2 Replies Latest reply on Aug 15, 2006 3:02 AM by DavidWhewell

    How to reduce the base footprint of Flex 2 applications

      Hi everyone,

      To give you guys some context first, I'm software producer for a company that produces applications that are delivered online. We currently use Java and deliver the products over the web, they then talk back to our servers - it's mostly about parsing and interpreting streaming data. Java has its issues, so when Flex 2 and ActionScript 3.0 came along, I was very excited. At first ActionScript 3.0 seemed like a great platform for developing the application on, and I've been evaluating using either pure AS3.0 or Flex 2 for our next generation of products. I love the ease with which Flex allows you to develop front-end and the huge suite of ready-made components, however, I have a problem with the size of files it generates.

      While I can accept that the components Flex uses are generic and heavyweight, there also seems to be a very large footprint for even the simplest of applications! For instance:

      <?xml version="1.0" encoding="utf-8"?>
      <mx:Application xmlns:mx=" http://www.adobe.com/2006/mxml" layout="absolute">
      <mx:Label text="Hello World!"/>

      builds to a 110k swf file!! And that's not even the debug version, which is 175k!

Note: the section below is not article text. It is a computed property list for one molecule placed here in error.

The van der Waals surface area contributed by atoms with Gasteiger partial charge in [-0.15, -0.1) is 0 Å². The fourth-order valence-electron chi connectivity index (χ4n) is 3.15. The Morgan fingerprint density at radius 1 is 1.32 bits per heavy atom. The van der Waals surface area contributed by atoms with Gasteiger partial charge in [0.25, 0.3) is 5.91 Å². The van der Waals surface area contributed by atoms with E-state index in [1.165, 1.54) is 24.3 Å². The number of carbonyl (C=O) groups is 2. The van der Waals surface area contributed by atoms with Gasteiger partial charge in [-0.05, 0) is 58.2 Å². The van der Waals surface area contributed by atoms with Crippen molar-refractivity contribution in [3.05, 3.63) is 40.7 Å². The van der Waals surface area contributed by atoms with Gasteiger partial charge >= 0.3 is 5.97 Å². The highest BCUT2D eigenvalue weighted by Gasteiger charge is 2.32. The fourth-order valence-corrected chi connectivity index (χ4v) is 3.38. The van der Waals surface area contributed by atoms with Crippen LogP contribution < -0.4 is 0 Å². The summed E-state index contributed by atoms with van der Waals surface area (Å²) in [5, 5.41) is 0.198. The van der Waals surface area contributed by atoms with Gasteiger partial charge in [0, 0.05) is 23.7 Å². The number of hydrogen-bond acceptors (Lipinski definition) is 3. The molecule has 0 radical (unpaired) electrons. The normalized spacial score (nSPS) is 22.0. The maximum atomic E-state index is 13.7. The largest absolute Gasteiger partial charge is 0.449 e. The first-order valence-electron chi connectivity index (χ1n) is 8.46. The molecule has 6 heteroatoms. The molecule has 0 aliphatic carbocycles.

Conversely, a similar thing in pure ActionScript 3.0:

      package {
      import flash.display.Sprite;
      import flash.text.TextField;

      public class Hello_World extends Sprite{
      public function Hello_World(){
      var myText:TextField = new TextField();
      myText.text = "Hello World!";

      builds to a very respectable 400 bytes. So it's obviously not SWF as a format which is as fault, but Flex 2 is doing something mind-boggling.

      So my question is - is this correct? Am I doing something wrong which is causing these bloated file sizes? And if not, is there a way around this to make the download of built-in Flex components more manageable (is it possible to put standard MX components in an RSL for instance?) I don't mind a Panel taking 20k and a Datagrid 50k to download, but over 100k to begin with is a nasty shock which may push me away from using Flex 2, which would be a great pity.

      Thanks in advance for your time,

        • 1. Re: How to reduce the base footprint of Flex 2 applications
          Flex harUI Adobe Employee
          That is correct. Think of the framework more like Microsoft Foundation Classes. If I write helloworld w/o MFC it is really small, but as soon as I use MFC, it gets big fast. You have to pay for the infrastructure somehow. Java isn't small either.

          So RSLs are like DLLs and so you can put the components in an RSL and therefore have several apps share it, but it has to get downloaded once, so at some point, somebody is going to have to download 110K. Also RSLs are per-domain so all of the apps have to be hosted from the same domain as the RSL. There is no way to pre-install the RSL either (unlike pre-installing Java on all target machines).